Grieg, Edvard, 1843-1907
- Existence: June 15, 1843 - September 4, 1907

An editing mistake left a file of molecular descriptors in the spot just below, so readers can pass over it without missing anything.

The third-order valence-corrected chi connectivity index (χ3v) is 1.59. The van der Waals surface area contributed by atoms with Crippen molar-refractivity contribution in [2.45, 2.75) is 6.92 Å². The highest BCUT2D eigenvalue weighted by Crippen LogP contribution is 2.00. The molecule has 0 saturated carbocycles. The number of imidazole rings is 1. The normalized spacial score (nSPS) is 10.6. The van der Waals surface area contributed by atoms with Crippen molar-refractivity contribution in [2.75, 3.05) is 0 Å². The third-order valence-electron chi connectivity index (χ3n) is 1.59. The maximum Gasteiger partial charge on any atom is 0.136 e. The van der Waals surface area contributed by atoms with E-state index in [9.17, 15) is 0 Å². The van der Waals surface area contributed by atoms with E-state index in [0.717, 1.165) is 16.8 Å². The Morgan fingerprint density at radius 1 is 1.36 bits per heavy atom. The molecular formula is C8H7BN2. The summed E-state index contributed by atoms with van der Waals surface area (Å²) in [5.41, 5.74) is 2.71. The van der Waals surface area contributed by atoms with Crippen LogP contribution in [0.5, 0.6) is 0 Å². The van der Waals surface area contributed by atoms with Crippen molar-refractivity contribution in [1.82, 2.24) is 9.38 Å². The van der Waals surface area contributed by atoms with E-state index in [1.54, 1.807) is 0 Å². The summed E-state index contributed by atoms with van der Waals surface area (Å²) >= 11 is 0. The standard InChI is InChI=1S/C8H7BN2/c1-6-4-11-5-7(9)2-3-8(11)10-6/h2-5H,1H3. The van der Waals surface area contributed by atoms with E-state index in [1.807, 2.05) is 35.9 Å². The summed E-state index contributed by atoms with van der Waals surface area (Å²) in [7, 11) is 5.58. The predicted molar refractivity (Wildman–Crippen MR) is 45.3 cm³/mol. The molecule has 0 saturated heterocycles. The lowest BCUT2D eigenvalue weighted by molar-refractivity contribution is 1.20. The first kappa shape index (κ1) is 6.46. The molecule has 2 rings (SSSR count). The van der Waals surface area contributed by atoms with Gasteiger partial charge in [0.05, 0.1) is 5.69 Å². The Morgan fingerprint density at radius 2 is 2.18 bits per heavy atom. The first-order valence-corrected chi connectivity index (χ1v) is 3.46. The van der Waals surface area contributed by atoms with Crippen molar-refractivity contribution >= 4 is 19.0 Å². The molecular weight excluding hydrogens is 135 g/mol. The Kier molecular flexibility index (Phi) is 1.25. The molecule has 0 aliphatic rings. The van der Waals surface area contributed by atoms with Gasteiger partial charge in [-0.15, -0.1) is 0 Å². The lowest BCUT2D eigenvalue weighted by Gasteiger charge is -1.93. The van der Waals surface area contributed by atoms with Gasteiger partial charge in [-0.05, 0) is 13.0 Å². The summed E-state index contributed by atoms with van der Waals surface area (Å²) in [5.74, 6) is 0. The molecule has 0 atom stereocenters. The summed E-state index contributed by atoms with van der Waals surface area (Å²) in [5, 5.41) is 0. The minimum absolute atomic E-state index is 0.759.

The dedication of “celebrated Norwegian composer,” hints to a period of Grieg’s life beginning in 1864. Having grown up a middle class Norwegian family in the mid 1800’s, Grieg spoke Dutch, and all his cultural heritage would have resulted from the 400 year occupation of Norway by Denmark. And although this occupation ended in 1814, it only resulted in a new occupation of Norway, this time by Sweden. To further separate Grieg from his Norwegian identity, he was sent to the Leipzig Conservatory to study music. This naturally resulted in his compositions baring the unmistakable sound of their German influence. It was in 1864 that a series of meetings occurred resulting in Grieg’s newfound nationalism, and a need for the composer to express these ideals in his work. The first of these meeting occurred with the violinist Ole Bull, the man who originally recognized the talent of Grieg and made the suggestion that he go to Leipzig. During the summer of 1864, Grieg went to visit the violinist at Osterøy where they not only performed classical works together, but where Bull performed music he had collected from Norwegian peasant culture. This marks the first time Grieg hear any native music of his homeland. Later that year, Grieg met with the composer Rikard Nordraak who was working with Bjørnstjerne Bjørnson to produce incidental music for the dramatist’s Sigurd Slembe; all texts were in Norwegian. Not only was Nordraak promoting nationalism in his music, but he was also working to establish a Norwegian national school of music, a school where the people of Norway could be taught the true music of their country free from Dutch, Swedish, and German influence. So inspiring was Nordraak’s fight to establish a national identity through music, that Grieg found the need to support the cause in his music as well. Grieg’s first attempts at national music were songs with Norwegian texts written by Bjørnson. As his career continued he would eventually set the texts of Ibsen and Arne Garborg. Grieg’s instrumental music also began to incorporate folk song material much of which Grieg would have heard on the Harbinger Fiddle, an instrument native to Norway. During the 1890’s, the time that this letter was written, Grieg continued to incorporate folk idioms in characteristic miniatures like Gjaetergut (‘Herdboy’) and Klokkeklang (‘Bellringing’) from the fifth set of Lyric Pieces op.54, as well as in the folksong variations for two pianos op.51, the 19 Norske folkeviser for piano (on folksongs collected by Beyer in the Jotunheimen mountains) op.66, the children’s songs op.61 and, most distinguished of all, the Haugtussa song cycle op.67, on poems by Arne Garborg.